At a time of heightened awareness of public and planetary health, the 10-year review of our national environmental law – the Environment Protection & Biodiversity Conservation Act 1999 – provides an opportunity to establish clear, integrated and strategic laws to deliver ecologically sustainable development and build ecosystem health and resilience for all Australians.

Short-term responses to the COVID-19 pandemic that focus solely on immediate economic stimulus measures by reducing environmental protections or public involvement may in fact have damaging long-term consequences. Rebuilding and restoring ecosystems burnt by bushfires and sustainably managing landscapes scarred by climate change, extreme weather and drought, will require laws to deliver a long-term vision for human and environmental health and resilience.

Submissions on the Discussion paper are open until 17 April 2020 – see this site for information on how to make a submission and also see the EDO guide to making a submission.

You can find all our coverage of the EPBC Act and its current review on our EPBC Hub Page.

The full EDO submission addresses the 26 questions in the Independent review of the EPBC Act Discussion Paper, November 2019 (Discussion Paper) by grouping the questions into seven themes:

  • objects and principles;
  • scope of the Act;
  • purpose of the Act;
  • role of the Commonwealth;
  • indigenous issues;
  • community participation, accountability and transparency;
  • and in relation to specific mechanisms and tools.

Our submission debunks the myth of ‘lawfare’ and makes 83 recommendations for reform. In summary, we identify the following priorities for a new national environment Act:

Scope and national leadership

  • A new Australian Environment Act that elevates environmental protection and biodiversity conservation as the primary aim of the Act, consistent with Australia’s international obligations.
  • Duties on decision makers to exercise their powers to achieve the Act’s aims – ie, deliver environmental outcomes.
  • Effective mechanisms to addresses the most significant environmental challenges: climate change, land clearing, and cumulative impacts. In addition to existing triggers, new triggers for federal protection should include:
  1. Significant greenhouse gas emissions, (in addition to other measures to address climate change throughout the Act, for example, adaptation planning through bioregional plans and recovery plans),
  2. Significant land-clearing activities,
  3. The National Reserve System (terrestrial and marine protected areas),
  4. Ecosystems of National Importance,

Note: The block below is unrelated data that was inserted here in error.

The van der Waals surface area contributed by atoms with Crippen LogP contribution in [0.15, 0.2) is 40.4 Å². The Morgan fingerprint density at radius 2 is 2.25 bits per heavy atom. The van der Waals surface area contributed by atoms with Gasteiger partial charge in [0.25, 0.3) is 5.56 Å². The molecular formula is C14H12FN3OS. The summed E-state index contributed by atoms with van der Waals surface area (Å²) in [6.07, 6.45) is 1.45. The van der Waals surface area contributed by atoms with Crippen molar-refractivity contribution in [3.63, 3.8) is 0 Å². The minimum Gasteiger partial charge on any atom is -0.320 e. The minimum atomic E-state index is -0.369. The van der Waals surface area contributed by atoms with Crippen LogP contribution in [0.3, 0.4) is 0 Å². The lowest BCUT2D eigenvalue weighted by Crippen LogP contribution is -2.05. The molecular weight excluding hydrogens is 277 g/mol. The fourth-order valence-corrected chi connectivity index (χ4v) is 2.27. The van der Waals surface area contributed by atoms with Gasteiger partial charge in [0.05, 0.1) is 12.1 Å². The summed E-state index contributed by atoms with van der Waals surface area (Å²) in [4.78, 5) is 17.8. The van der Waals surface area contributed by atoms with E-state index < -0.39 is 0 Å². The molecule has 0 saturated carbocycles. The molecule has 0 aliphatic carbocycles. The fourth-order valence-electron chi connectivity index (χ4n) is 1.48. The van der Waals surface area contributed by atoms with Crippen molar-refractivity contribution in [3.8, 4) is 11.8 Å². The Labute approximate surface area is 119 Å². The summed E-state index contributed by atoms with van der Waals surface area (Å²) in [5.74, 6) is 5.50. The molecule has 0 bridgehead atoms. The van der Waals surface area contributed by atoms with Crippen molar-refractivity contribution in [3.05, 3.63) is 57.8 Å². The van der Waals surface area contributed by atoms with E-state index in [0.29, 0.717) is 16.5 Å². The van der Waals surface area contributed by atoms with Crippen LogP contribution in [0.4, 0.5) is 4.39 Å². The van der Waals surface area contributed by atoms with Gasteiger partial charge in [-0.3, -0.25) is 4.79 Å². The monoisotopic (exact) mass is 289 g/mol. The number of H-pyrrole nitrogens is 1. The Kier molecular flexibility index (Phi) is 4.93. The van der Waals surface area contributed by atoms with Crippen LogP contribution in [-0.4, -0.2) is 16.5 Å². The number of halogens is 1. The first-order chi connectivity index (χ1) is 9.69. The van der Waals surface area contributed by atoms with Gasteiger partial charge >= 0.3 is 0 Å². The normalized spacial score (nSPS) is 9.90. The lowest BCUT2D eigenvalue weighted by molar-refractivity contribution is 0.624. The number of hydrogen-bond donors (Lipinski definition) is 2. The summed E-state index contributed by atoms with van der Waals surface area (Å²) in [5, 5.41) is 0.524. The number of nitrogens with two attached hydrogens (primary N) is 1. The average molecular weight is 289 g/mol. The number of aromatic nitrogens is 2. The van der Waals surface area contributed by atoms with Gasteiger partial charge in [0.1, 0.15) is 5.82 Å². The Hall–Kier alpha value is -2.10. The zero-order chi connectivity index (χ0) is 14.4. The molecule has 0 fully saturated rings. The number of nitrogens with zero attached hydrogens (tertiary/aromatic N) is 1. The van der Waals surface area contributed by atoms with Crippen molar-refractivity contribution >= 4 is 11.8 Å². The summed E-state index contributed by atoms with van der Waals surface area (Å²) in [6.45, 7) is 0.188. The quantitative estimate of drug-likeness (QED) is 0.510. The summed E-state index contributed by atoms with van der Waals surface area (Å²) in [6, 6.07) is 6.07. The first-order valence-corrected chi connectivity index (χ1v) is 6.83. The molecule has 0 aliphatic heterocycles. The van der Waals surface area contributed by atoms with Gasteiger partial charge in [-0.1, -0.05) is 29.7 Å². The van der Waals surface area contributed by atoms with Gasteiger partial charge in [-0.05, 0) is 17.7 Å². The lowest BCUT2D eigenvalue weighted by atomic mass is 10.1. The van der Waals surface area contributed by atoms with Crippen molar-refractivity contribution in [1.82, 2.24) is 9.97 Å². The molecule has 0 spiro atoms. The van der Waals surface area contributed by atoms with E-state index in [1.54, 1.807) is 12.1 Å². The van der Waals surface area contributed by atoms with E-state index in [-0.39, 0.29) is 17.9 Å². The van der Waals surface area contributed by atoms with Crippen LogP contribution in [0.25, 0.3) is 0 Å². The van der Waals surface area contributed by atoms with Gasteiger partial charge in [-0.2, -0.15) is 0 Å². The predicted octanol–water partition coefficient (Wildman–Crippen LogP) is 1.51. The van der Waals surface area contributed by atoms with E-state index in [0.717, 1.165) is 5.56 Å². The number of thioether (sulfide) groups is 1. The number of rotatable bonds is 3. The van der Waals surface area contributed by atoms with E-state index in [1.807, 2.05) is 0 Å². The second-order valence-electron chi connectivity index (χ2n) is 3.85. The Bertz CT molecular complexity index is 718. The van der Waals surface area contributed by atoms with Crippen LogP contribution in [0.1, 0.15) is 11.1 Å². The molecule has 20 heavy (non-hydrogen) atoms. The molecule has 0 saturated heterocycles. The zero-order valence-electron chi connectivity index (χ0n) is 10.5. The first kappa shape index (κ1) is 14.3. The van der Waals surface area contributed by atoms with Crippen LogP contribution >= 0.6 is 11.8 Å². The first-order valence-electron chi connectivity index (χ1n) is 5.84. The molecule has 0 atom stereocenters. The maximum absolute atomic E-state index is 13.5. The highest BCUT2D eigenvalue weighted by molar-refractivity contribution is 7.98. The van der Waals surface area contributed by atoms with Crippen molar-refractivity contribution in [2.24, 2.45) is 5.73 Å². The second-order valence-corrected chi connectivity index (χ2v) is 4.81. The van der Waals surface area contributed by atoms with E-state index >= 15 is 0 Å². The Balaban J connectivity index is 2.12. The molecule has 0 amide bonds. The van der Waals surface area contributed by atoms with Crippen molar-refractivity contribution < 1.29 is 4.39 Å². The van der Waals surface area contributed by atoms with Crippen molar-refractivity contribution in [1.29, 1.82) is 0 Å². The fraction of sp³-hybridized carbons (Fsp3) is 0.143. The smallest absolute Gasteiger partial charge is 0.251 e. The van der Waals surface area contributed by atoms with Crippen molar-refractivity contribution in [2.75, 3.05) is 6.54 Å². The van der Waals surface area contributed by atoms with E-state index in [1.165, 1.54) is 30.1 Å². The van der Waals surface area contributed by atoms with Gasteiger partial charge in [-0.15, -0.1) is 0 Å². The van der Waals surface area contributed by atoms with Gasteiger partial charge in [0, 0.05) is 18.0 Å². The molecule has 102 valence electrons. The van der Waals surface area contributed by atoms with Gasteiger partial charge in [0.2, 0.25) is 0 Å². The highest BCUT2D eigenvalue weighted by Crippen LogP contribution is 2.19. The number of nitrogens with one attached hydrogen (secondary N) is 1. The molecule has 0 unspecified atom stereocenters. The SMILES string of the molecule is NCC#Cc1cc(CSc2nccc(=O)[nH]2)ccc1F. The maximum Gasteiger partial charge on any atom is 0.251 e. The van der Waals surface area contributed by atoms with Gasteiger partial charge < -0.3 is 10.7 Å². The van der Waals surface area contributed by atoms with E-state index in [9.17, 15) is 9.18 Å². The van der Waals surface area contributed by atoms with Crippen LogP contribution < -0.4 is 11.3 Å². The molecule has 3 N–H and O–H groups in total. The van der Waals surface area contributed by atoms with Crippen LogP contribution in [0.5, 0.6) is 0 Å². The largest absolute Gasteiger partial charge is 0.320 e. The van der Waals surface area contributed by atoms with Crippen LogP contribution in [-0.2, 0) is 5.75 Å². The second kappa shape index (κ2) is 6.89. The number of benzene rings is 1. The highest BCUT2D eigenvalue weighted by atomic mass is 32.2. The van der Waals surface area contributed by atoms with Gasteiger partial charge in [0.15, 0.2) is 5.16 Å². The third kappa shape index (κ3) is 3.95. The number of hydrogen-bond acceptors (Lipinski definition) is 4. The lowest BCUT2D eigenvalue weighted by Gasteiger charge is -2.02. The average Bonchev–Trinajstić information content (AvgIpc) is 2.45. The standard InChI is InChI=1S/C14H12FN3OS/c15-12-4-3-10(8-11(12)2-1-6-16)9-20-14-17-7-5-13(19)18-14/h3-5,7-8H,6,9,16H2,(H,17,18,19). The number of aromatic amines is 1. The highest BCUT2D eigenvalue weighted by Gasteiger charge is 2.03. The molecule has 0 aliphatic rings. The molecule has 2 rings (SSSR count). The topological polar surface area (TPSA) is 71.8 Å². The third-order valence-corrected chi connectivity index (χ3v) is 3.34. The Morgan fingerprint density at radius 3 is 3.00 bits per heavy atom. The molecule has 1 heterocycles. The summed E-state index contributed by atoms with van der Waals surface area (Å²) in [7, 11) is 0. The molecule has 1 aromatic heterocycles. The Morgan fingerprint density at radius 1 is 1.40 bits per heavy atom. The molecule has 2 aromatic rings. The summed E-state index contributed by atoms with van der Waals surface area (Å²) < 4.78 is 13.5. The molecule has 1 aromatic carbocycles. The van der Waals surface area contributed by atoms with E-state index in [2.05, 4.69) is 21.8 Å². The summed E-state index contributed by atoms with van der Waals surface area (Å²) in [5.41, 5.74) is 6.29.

5. Vulnerable ecological communities (alongside other listed species, populations, ecological communities and critical habitat), and
  6. Significant water resources (beyond large coal and coal seam gas project impacts).

Required outcomes should be identified for each of these matters.

Governance and accountability

  • Two new statutory environmental authorities – a National Environment Protection Authority (EPA) and a National Sustainability Commission (Sustainability Commission) should be established to identify outcomes and ensure they are achieved.
  • To ensure outcomes are progressed, accountability mechanisms should be established to hold the regulator and decision-makers to account including:
  • Access to information and data disclosure provisions to ensure greater transparency,
  • Public participation in decision-making and planning, and
  • Third party review rights (including merits review).
  • Greater emphasis on Indigenous leadership and rights (including free prior informed consent requirements), land management and biodiversity stewardship, including formal recognition of Indigenous Protected Areas.

Outcomes and efficiency

  • Improved national standards to drive best practice including:
  • A clear process for accreditation of assessment processes that meet strict national standards (for example, biodiversity offsets), with retention of Commonwealth approval and call-in powers,
  • Clear upfront guidance on assessment requirements (including red lights) to improve certainty,
  • Clear objective decision-making criteria set out in legislation,
  • Strengthened strategic assessment and bioregional planning provisions, and
  • Independently appointed and accredited consultants to improve assessment quality and information.
  • A national environmental data and monitoring program that links federal, state and territory data on biodiversity, strategic planning and environmental impact assessment (underpinned by a National Ecosystems Assessment). This is needed to measure outcomes and trends.
  • Improved regulatory culture and outreach, and resource effective compliance and enforcement.